Mobile Health Data for Clinical and Health Systems Research
Ida Sim, MD, PhD, Co-director, Biomedical Informatics at the UCSF Clinical Translational Science Institute, and Co-founder, Open mHealth
Mobile health; mHealth; Big data; Data-driven research; Biomarker data; Wearable sensors
Mobile health, or mHealth, involves the use of mobile apps, wearables, and sensors for preventive and medical care—and research. Mobile health data are a potentially powerful source of insight into physiology, environment, and behavior.
There is growing interest in accessing EHR data for protocol-driven and data-driven research. But EHR data and mHealth data have different perspectives, usage, and considerations.
Today’s commercially available sensors provide a lot of functionality, but most were not designed to be research-grade. To track disease-specific digital biomarkers (eg, gait in Parkinson’s disease or gaze in autistic children), new sensors need to be developed and validated.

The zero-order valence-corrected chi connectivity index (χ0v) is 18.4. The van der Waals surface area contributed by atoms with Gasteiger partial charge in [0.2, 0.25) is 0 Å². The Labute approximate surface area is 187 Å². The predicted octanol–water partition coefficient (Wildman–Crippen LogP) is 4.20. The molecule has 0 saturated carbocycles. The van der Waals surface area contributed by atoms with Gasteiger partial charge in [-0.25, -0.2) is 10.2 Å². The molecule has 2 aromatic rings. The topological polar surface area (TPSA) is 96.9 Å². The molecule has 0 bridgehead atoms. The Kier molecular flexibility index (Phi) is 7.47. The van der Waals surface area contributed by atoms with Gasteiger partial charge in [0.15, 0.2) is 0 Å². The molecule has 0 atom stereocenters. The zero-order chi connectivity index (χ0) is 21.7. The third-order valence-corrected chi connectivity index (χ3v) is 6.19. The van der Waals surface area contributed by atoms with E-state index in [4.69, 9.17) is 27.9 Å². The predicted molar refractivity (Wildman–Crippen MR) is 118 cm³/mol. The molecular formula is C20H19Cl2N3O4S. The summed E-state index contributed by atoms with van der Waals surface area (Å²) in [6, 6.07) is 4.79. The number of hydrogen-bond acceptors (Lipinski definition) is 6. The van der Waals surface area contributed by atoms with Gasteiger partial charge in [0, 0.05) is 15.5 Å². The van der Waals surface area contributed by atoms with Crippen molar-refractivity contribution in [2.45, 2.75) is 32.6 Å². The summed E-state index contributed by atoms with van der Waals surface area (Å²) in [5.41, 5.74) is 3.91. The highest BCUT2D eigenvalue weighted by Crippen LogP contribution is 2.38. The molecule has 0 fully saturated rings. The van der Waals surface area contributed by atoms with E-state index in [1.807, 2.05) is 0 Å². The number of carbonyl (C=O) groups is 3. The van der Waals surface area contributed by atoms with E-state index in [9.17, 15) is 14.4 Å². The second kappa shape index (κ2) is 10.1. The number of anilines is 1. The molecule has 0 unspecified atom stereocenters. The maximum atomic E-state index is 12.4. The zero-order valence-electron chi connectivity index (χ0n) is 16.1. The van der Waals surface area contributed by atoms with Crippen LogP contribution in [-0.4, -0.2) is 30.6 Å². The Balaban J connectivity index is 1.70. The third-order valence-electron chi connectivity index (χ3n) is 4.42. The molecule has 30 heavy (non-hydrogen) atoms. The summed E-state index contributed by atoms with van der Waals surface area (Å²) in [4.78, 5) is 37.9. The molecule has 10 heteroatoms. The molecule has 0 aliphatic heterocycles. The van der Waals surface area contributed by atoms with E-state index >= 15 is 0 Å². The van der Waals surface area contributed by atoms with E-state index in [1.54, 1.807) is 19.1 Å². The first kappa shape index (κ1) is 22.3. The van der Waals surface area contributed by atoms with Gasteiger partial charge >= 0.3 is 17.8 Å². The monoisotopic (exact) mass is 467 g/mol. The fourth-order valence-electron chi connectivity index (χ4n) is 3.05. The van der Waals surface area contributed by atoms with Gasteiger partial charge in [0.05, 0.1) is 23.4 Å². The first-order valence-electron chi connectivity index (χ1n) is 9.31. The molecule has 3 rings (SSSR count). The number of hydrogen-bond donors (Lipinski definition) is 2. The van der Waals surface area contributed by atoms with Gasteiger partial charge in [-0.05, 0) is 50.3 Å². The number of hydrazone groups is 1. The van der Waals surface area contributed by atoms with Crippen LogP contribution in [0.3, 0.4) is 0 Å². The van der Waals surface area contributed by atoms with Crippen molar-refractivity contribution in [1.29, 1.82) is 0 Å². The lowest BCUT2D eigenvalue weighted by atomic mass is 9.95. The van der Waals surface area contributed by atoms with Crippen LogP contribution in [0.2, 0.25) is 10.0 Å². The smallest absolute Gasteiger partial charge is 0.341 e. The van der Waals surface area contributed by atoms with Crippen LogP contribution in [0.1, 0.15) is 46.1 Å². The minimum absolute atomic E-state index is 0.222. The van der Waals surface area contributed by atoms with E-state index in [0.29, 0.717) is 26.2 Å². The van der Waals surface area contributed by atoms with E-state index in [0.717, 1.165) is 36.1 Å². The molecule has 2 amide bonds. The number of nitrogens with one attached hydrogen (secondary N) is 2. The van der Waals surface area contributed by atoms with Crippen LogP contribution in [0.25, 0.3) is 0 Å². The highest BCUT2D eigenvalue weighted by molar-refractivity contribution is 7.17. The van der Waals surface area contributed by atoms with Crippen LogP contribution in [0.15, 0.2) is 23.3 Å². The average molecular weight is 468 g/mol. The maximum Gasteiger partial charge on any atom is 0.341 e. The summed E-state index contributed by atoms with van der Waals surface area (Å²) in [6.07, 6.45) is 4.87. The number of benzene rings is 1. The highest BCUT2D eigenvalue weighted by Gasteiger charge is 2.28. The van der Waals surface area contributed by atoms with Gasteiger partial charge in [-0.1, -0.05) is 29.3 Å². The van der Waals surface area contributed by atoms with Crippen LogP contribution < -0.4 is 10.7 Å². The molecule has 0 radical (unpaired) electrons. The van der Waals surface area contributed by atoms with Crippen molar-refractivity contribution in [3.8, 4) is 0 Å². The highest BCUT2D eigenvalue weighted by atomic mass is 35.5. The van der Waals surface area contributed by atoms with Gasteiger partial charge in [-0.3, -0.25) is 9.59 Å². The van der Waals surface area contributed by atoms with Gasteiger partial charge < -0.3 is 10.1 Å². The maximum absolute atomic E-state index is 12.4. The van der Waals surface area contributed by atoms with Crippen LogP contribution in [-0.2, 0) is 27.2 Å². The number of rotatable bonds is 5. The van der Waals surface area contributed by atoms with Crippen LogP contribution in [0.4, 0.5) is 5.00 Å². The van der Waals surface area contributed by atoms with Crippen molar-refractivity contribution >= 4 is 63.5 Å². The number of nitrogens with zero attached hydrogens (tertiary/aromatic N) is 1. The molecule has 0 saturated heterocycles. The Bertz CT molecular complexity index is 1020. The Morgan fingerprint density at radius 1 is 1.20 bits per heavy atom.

When clinicians, researchers, and sensor companies jointly explore and validate useful digital biomarkers for healthcare and research, the companies learn what’s clinically useful and academics learn what sensors are possible.
Should mHealth data flow first to the EHR database and then back out for research—or be independent of the EHR?
There are data alignment challenges when working with different sensor devices. mHealth data standards are needed. Developing common data schemas, tools, and visualizations are part of this effort.
Are EHR companies and professional medical societies actively engaged in defining the mHealth standards?
Does the integration of mHealth data and EHR data into a workflow system require clinicians to access two care management applications simultaneously?
What about the regulatory oversight of mobile health devices?
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